Friday, July 16, 2010

Amnesty, Indigence programs make it into surcharge rules; 'incentive' program not immediately implemented

Finally we see the new, proposed rule changes to the Driver Responsibility surcharge, and at first blush they look pretty good compared to what the agency had suggested before, though the "Incentive" program regrettably won't be immediately implemented. (See the proposal uploaded here on Google Docs. Read it for yourself for more details.) Here are the topline descriptions of the programs from DPS:
The amnesty program will apply only to individuals currently suspended and not in compliance with the surcharge assessment. Eligible individuals will pay 10% of the total surcharges due, not to exceed $250.  If 25% of the eligible individuals participate annually in the amnesty program, the estimated collections would be approximately $18 million.

The incentive program will apply only to individuals who are in compliance for all surcharges, or pay a one-time reduced amount for all surcharges.  It is estimated that 39% of individuals would be eligible for the incentive program. The estimated fees waived annually would be approximately $23 million.  Due to the estimated fiscal impact, the incentive program is not implemented with the adoption of the rule but will be implemented at the department’s discretion.

The indigency program defined by this rule will apply only to individuals living at or below 125% of the federal poverty level. Eligible individuals will pay 10% of the total surcharges due, not to exceed $250.  Eligible individuals may be comprised of those currently paying and those not currently paying.  For 100% of individuals currently paying, the estimated fees waived are approximately $11 million. For 100% of individuals not paying, the estimated fees collected are approximately $17 million. Therefore, the indigency program could see additional collections or a loss of uncollected revenue.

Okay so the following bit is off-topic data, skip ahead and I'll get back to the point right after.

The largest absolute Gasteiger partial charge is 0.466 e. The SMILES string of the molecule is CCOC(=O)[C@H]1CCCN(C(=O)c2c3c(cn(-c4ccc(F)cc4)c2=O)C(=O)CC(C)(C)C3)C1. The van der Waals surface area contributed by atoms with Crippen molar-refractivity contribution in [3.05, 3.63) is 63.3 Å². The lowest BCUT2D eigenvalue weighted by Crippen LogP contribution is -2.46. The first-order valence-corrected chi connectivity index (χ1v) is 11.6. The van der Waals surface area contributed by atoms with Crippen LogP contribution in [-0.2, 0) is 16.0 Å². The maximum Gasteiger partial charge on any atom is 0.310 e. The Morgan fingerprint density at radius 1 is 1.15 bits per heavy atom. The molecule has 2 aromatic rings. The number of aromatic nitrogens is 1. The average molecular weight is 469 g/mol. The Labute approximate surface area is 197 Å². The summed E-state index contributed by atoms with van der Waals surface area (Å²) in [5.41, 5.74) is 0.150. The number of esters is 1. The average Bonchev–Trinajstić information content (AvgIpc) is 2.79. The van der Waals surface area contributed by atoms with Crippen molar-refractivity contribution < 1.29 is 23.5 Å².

So the Amnesty and Indigency programs will go into effect when the rules are finalized, but the Incentive program won't. Bummer.

The Indigency program is less generous than I'd hoped, but in 2011 state law will require DPS to completely waive surcharges for indigents, so that may work itself out over time.

I suppose it's understandable why in tight budget times it's the Incentive program that won't be implemented immediately - those are folks who are current on their payments and the state risks losing revenue for some of them, though others may pay the first year then stop, etc.. When implemented, the Incentive program would give discounts of 30% - 50% if drivers pay their surcharges in a one-time lump sum instead of over three years.